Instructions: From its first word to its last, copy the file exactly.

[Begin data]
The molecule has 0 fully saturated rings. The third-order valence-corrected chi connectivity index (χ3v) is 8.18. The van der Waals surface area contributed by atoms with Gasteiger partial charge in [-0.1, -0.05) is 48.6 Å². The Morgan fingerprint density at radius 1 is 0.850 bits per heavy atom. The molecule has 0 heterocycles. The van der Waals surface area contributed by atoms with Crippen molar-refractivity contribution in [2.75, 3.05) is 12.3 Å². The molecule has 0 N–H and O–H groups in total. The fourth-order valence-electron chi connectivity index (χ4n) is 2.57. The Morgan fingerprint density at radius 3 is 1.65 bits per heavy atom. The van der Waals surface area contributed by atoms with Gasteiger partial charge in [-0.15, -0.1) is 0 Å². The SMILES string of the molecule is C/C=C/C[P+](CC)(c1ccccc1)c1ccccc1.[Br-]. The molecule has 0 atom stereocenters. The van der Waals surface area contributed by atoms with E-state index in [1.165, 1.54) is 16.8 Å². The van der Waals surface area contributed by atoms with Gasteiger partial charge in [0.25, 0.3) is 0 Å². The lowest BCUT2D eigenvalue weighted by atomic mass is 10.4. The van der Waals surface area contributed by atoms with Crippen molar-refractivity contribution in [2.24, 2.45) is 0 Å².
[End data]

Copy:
The molecule has 0 fully saturated rings. The third-order valence-corrected chi connectivity index (χ3v) is 8.18. The van der Waals surface area contributed by atoms with Gasteiger partial charge in [-0.1, -0.05) is 48.6 Å². The Morgan fingerprint density at radius 1 is 0.850 bits per heavy atom. The molecule has 0 heterocycles. The van der Waals surface area contributed by atoms with Crippen molar-refractivity contribution in [2.75, 3.05) is 12.3 Å². The molecule has 0 N–H and O–H groups in total. The fourth-order valence-electron chi connectivity index (χ4n) is 2.57. The Morgan fingerprint density at radius 3 is 1.65 bits per heavy atom. The van der Waals surface area contributed by atoms with Gasteiger partial charge in [-0.15, -0.1) is 0 Å². The SMILES string of the molecule is C/C=C/C[P+](CC)(c1ccccc1)c1ccccc1.[Br-]. The molecule has 0 atom stereocenters. The van der Waals surface area contributed by atoms with E-state index in [1.165, 1.54) is 16.8 Å². The van der Waals surface area contributed by atoms with Gasteiger partial charge in [0.25, 0.3) is 0 Å². The lowest BCUT2D eigenvalue weighted by atomic mass is 10.4. The van der Waals surface area contributed by atoms with Crippen molar-refractivity contribution in [2.24, 2.45) is 0 Å².